Sunday, July 21, 2013 – Kafue, Zambia

The next morning we woke to a beautiful sight of mist rising from the Kafue River. After a breakfast around the campfire, we went on a morning game drive. The palm trees are Ilala Palms. Ilala means sleeping. The trees are so named because a beer can be made from the fruits and that beer makes you sleepy. The leaves of the Ilala palm are used for thatching and weaving. We saw hippos, warthogs, Ilala palms, sausage trees with their huge pendulous fruit pods, candelabra cactus trees, purple roller birds, saddlebill storks, puku antelopes, hadeba ibis birds, Egyptian geese, kudus, a beautiful brown-veined butterfly, a Senegal Cuckoo, oxpecker birds cleaning hippos, kingfishers, cranes, and storks. We were beset by tsetse flies, which were effectively chased away by burning elephant dung in a torch at the front of the jeep. It was surprisingly not stinky at all, and in fact a bit sweet smelling, but it sure kept the tsetse flies away! We also saw an ibis, a Scrambled Eggs tree (a cassia tree), red-necked francolins (which look a little like thinner guinea fowl), and yellow baboons. Yellow baboons and impalas have a symbiotic relationship and are often found together. Baboons will shake down fruit which the impalas can eat, and both can check and warn about predators. The baboons can see longer distances from their perches in trees, while the impalas have an acute sense of hearing to hear predators.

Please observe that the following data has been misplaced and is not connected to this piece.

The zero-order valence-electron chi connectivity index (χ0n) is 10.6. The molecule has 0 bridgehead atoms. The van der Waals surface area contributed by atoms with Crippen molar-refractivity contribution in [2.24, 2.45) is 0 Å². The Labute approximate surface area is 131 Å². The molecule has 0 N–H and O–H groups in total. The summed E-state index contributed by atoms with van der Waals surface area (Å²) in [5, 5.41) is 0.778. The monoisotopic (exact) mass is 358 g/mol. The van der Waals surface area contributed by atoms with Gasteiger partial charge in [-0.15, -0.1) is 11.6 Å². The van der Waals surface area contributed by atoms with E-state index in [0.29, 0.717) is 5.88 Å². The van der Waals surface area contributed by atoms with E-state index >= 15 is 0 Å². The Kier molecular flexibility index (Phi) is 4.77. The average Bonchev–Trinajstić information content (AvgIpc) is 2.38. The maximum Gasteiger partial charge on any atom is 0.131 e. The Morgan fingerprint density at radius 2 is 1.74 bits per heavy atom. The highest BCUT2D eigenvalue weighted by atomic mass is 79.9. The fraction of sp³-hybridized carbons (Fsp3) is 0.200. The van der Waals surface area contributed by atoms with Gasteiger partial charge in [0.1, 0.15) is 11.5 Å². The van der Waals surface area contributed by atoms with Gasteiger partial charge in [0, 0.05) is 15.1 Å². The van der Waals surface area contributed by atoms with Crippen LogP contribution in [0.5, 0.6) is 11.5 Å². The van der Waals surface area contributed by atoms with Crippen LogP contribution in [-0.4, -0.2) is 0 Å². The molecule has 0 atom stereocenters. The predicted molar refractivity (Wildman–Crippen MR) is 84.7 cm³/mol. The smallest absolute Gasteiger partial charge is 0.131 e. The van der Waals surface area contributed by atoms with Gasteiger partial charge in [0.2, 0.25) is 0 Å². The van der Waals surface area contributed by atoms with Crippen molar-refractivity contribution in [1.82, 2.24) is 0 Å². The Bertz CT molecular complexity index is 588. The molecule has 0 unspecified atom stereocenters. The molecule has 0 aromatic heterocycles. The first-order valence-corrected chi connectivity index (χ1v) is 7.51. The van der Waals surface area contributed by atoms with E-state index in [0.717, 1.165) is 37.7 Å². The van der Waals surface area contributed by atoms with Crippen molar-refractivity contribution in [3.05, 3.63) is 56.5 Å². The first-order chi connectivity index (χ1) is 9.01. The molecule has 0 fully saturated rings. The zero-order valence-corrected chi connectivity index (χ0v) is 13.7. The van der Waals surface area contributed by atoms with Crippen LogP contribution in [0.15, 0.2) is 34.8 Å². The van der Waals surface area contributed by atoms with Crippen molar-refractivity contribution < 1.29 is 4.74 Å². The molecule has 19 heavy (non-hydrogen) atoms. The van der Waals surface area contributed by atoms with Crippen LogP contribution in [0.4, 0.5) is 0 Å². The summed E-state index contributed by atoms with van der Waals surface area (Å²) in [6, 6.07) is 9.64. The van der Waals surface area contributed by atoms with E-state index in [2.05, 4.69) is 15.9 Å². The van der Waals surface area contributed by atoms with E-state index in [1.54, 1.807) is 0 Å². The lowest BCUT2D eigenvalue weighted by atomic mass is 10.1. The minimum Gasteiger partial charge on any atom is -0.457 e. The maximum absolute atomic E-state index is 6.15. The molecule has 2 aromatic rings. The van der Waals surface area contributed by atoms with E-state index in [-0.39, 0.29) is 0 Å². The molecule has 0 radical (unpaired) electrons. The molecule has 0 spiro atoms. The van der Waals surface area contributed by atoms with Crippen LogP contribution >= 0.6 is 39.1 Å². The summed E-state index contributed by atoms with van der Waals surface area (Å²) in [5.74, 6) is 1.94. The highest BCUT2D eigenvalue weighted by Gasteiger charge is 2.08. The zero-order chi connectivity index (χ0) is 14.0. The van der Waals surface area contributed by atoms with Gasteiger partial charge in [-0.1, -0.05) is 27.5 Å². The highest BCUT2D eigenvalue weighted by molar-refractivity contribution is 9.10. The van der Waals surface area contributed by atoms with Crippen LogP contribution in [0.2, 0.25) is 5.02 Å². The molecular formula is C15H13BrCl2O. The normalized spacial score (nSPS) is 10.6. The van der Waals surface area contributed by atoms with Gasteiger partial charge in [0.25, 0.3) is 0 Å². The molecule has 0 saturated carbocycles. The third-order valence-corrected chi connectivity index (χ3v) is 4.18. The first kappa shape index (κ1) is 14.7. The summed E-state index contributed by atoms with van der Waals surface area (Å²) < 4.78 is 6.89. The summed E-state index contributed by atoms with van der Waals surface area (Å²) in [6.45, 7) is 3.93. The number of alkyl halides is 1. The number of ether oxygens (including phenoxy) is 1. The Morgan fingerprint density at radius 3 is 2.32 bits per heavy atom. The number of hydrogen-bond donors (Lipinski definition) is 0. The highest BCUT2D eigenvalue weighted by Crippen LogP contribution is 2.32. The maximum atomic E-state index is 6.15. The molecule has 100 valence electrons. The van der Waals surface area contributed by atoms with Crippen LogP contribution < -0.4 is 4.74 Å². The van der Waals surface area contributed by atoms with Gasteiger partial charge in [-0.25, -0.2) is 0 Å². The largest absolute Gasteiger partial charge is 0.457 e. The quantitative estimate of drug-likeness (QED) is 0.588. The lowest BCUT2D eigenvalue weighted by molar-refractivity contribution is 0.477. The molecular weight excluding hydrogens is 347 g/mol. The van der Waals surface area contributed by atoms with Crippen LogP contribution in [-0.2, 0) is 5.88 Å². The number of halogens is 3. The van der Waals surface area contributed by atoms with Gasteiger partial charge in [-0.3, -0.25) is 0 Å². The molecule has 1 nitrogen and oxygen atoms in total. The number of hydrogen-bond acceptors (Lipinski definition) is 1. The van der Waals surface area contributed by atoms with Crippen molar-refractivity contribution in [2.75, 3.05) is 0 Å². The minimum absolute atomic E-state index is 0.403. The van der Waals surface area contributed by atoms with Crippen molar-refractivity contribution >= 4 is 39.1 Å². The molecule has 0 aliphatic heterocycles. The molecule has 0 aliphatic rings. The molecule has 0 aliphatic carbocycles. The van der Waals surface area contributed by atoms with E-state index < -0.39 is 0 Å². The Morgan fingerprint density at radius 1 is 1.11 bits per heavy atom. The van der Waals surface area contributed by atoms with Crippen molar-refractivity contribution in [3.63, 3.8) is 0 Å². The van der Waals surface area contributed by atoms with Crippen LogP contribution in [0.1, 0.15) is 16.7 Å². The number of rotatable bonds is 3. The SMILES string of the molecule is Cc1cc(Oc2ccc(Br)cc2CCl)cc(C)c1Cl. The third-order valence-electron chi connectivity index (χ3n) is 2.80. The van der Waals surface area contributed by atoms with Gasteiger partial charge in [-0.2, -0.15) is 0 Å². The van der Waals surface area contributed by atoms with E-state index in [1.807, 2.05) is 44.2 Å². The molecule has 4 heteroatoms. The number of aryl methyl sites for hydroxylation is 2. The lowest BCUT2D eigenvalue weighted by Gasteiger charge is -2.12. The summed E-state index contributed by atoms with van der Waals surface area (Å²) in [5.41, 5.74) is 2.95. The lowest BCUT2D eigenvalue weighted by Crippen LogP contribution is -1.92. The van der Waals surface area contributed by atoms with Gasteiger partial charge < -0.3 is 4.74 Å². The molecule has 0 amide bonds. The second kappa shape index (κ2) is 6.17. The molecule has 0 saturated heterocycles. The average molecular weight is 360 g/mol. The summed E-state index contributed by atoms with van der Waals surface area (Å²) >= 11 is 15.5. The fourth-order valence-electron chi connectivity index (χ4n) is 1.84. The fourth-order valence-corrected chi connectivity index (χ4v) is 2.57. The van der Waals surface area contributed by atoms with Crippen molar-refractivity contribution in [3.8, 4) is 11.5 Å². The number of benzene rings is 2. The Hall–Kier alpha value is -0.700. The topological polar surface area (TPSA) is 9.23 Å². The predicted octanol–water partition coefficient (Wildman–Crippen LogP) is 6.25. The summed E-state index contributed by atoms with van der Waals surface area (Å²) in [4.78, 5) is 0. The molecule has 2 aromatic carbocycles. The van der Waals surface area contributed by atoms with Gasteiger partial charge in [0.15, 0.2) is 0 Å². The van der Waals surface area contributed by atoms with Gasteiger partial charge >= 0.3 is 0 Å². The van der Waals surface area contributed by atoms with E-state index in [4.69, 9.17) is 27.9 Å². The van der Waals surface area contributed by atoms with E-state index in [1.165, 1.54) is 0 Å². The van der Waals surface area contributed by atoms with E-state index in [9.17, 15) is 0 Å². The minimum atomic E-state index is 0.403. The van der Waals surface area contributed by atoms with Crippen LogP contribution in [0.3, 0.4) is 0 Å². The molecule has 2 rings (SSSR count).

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morning mist rising off the Kafue River

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still life of sausage tree pods at left,
baobab pods at right

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Robert Chitenge makes toast at the campfire

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Marian Moran and Arthur Kay
sip their morning coffee

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Winston Padgett

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Marilyn Herel and Winston Padgett

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Monica Shephard and Arthur Luehrmann

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morning mist and reflections on the Kafue River

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a resident hippo